Much Ado About Nothing
I love this play!
It was the second play I ever read by Shakespeare, and I distinctly remember being surprised at its extremely sharp wit, expressly referred to as “skirmishes of wit” in the play. From the first dialogue between Beatrice and Benedick, I knew that I was in for some fun.
Now, I have not read the play in over two years, almost three. (But it is on my summer reading list.)
This was a play of “firsts” for me: the first time I encountered one of Shakespeare’s many strong women characters, the first time I experienced the biting sarcasm that I have grown to love, the first time I remember reading something I recognized as a famous Shakespeare quote.
About a year later, I watched the movie starring Emma Thompson and Denzel Washington. Although it was entertaining, I did not at all care to the portrayal of Benedick. I had pictured him as much different, but I cannot explain exactly how.
Anyway, I enjoyed my reading of the play better than the film version.
But I often wonder what exactly I think of when I think of characters. I always picture them in my mind when I am reading a book (or play), but it is an indefinite picture, blurry as in a dream. But for all that fogginess, I am always able to distinguish a film version’s portrayal of a character as being definitely wrong according to my definition of that character. I do not exactly know why this is, but it is one reason I prefer reading to viewing.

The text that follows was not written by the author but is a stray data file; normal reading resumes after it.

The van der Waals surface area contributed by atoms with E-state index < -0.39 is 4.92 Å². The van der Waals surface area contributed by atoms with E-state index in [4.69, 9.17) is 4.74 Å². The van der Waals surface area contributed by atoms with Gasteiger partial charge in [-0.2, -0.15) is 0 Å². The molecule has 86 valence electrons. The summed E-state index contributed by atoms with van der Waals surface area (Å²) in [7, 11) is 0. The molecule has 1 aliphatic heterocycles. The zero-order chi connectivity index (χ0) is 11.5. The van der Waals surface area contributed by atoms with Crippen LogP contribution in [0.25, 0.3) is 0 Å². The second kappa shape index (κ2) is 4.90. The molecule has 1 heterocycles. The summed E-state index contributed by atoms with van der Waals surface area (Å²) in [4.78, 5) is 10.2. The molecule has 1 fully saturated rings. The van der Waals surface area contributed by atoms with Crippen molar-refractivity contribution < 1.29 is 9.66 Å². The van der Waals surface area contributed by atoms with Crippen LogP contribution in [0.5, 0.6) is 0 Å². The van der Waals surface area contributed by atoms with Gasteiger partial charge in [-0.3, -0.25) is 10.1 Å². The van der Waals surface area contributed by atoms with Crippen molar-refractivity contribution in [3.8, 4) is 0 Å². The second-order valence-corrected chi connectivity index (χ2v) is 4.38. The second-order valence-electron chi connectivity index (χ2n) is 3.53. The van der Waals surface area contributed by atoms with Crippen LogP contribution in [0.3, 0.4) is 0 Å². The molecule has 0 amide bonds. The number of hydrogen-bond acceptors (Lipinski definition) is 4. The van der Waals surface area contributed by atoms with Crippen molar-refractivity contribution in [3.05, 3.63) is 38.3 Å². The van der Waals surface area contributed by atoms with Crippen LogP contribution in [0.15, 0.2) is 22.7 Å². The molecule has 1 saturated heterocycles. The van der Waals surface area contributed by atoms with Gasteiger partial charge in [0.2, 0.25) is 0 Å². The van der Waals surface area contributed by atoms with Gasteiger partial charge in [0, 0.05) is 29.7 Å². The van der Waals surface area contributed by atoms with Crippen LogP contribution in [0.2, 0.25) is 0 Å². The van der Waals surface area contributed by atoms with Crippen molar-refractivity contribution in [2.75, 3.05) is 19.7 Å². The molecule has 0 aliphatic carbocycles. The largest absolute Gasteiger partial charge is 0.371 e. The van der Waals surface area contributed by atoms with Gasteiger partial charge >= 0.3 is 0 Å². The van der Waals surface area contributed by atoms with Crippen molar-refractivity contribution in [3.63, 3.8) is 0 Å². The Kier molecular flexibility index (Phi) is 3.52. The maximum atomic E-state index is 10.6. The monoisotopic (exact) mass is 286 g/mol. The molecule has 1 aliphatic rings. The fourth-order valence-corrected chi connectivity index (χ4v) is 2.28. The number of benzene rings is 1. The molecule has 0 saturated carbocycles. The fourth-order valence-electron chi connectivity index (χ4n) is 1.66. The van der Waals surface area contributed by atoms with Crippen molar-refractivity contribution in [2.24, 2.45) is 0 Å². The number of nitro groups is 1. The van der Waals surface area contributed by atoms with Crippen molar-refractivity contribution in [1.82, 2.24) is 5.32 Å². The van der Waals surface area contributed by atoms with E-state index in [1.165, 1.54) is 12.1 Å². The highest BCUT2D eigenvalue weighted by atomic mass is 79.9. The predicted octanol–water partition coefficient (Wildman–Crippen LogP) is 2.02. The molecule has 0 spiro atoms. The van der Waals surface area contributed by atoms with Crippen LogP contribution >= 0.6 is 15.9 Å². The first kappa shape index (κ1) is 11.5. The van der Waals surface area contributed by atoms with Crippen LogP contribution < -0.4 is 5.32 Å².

Some characters are admittedly more difficult to picture than others, but generally, it is not a problem for me to get caught up in the world of the characters, and so see them as living individuals.
Maybe that is what I so much enjoy about Much Ado About Nothing – its incredibly clear, incredibly alive characters. Their speech so completely distinguishes them, that one cannot help but feel that he or she has actually heard them deliever their speeches in person. Although Benedick’s actual physical appearance may be somewhat foggy, I can distinctly picture his attitude and mind with the words he speaks. For example, here is the first exchange between the two B’s in the play:
BEATRICE: I wonder that you will still be talking, Signor Benedick. Nobody marks you.
BENEDICK: What, my dear Lady Disdain! Are you yet living?
BEATRICE: Is it possible disdain should die while she hath such meet food to feed it as Signor Benedick? Courtesy itself must convert to disdain if you come in her presence.
BENEDICK: Then is courtesy a turncoat. But it is certain I am loved of all ladies, only you excepted. And I would I could find in my heart that I had not a hard heart, for truly I love none.
Yes, these are clear characters, which one feels rather than sees. I can hear them speaking as I read, tell by the words they say how they say those words. This is not always the case with Shakespeare, so I will enjoy it when I can!